Every day is a mission for our soldiers

Two-time Indianapolis 500 champion Al Unser Jr. participated in the Indy 500 Centennial Tour -- a 10-day goodwill trip to Europe and the Middle East with the goal of boosting the morale of more than 10,000 servicemen and women.

Coordinated by Morale Entertainment Foundation and Armed Forces Entertainment, in conjunction with the Izod IndyCar Series and the Indianapolis Motor Speedway, the team also included fellow multiple Indianapolis 500 winners Mario Andretti and Johnny Rutherford plus Indy 500 veterans Sarah Fisher, Davey Hamilton, Larry Foyt and Firestone Indy Lights race winner Martin Plowman.

Jan. 20

During one of the presentations during the tour, Jack Arute, the moderator, asked me for the second time what Indy means to me. The first time was almost two decades ago, and it still resonates with me whenever I see the video: "It sounds like there's a tear in your voice." And I said, "You just don't know what Indy means."

Over the years, I think I've figured out what it means to my family. With my Uncle Bobby winning it for the first of his three in 1968 and my dad winning the first of his four in 1970, the pressure was on me to do well at Indy. Finally, in my 10th try, I was fortunate enough to win it at the end.

As a kid, I watched the Johnny Lightning car and it was bigger than life. That's when the dream was put inside me. The words that come to mind are "dreams," "desire," "dedication," "perseverance," "scary" and then "success." I waited 10 years to get that victory. In my case, it was a dream come true. Indy is hallowed ground that can make you or break you.

My general impressions of this trip are of humbleness, of perseverance, of very honorable men and women who are in the military services in the UK, Turkey and United States with a strong passion for victory and of teamwork. They all work as a unit to accomplish their mission, and it was especially evident on the aircraft carrier USS Abraham Lincoln, where there are 5,000 people living on it and they're flying planes at what appeared to be such a young age.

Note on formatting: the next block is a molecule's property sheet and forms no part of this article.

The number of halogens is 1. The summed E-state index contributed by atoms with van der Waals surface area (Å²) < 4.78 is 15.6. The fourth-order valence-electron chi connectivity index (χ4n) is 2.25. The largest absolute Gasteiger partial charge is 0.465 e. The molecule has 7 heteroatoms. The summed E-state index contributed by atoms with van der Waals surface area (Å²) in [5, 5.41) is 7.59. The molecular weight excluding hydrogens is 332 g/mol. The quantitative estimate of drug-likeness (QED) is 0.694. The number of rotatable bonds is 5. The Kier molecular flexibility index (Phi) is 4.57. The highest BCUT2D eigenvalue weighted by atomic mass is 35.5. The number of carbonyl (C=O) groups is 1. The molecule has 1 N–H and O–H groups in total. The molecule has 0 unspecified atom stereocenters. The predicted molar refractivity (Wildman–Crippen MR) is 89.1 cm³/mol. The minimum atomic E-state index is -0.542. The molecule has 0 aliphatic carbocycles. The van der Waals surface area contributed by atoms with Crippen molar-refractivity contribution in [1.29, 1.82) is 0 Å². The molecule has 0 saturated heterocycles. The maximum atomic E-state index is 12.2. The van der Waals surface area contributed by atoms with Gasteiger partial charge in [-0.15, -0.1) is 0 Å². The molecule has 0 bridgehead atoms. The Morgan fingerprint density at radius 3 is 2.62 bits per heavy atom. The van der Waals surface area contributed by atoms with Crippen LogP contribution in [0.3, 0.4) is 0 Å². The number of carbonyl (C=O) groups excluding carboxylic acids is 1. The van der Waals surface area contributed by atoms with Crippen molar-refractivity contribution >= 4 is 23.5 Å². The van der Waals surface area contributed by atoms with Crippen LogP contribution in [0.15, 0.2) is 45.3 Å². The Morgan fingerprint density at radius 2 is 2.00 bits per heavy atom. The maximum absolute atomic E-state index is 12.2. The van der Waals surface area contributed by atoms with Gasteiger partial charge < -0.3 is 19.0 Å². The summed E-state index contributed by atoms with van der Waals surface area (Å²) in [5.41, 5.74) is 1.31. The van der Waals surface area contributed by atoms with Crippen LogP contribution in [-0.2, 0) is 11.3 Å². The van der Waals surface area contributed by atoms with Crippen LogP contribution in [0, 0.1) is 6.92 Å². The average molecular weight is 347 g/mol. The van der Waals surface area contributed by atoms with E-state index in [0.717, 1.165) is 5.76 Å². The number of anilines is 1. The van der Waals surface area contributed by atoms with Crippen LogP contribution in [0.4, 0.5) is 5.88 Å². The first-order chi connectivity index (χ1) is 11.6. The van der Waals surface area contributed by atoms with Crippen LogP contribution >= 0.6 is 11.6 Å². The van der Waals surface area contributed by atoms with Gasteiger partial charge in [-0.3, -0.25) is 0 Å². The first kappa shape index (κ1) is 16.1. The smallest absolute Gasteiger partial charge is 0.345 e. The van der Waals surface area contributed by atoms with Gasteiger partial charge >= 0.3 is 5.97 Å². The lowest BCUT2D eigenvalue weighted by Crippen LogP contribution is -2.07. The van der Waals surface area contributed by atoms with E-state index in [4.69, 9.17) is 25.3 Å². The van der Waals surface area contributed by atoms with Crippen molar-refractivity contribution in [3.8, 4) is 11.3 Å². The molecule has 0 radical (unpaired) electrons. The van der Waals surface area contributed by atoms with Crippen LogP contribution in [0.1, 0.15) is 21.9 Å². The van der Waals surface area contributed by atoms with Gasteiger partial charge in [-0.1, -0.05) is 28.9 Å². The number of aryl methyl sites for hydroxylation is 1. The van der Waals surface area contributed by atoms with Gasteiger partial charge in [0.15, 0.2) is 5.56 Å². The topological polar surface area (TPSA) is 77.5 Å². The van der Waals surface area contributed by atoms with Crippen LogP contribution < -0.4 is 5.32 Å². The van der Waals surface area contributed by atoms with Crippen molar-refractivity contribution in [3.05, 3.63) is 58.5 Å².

On the ship, it all has to do with maintenance of the planes and maintenance of the ship. The entire crew is taking care of each other. One thing I learned is that everyone on the carrier is a trained firefighter because it's the No. 1 danger on a ship that size. While I was having dinner with the enlisted men, they were pointing out where all the fire supplies were and what they did.

The strongest word I can use for the whole trip is "humbling." When we started off in Ramstein, Germany, to visit with the soldiers who are wounded, it touched me. They have sacrificed so much, and I hope that we encouraged our troops that we're very proud of them and that we want them to come home safe. With our allies, I hope that we've shared our loyalties and how much we care. We couldn't do it without them.

Jan. 18

The group flew on a C-130 transport -- the ones with the guide wires along the inside of the cargo bay for static parachuting like you see in the World War II movies -- from Bahrain to Joint Base Balad in Iraq. We even had to wear body armor for a section of the trip because of potential attack from the ground. That was interesting, and many of us had our pictures taken in the nonflattering armor that weighs about 35 pounds. That's 35 pounds of weight I don't need.

Joint Base Balad has been a very crucial base during the war in Iraq over the last decade, and a crucial one to take over from Saddam Hussein's military. There has been a lot of construction to offer protection from insurgent attacks, which the base still receives on a regular basis. Fortunately, there weren't any while we were there, but we did receive a briefing about what to do if we heard a warning.

Talking with the soldiers, it's something you get used to but not something you're complacent about. The mission of the base is evolving from one of prosecuting the war to protecting the base, its inhabitants, including a lot of civilian workers, and the Iraqi people. I could feel and see there's a winding down. The United States is giving back Iraq to the people.

That doesn't mean the soldiers and officers have stepped back their dedication to duty. They continue to perform their duties in support of the mission of Operation Enduring Freedom, and they wanted to share what they do. I've found that at every stop we've made on the tour. They are so proud of the jobs they do, and no one back home in the States really knows how hard and long they work every day. Every day is a mission for them.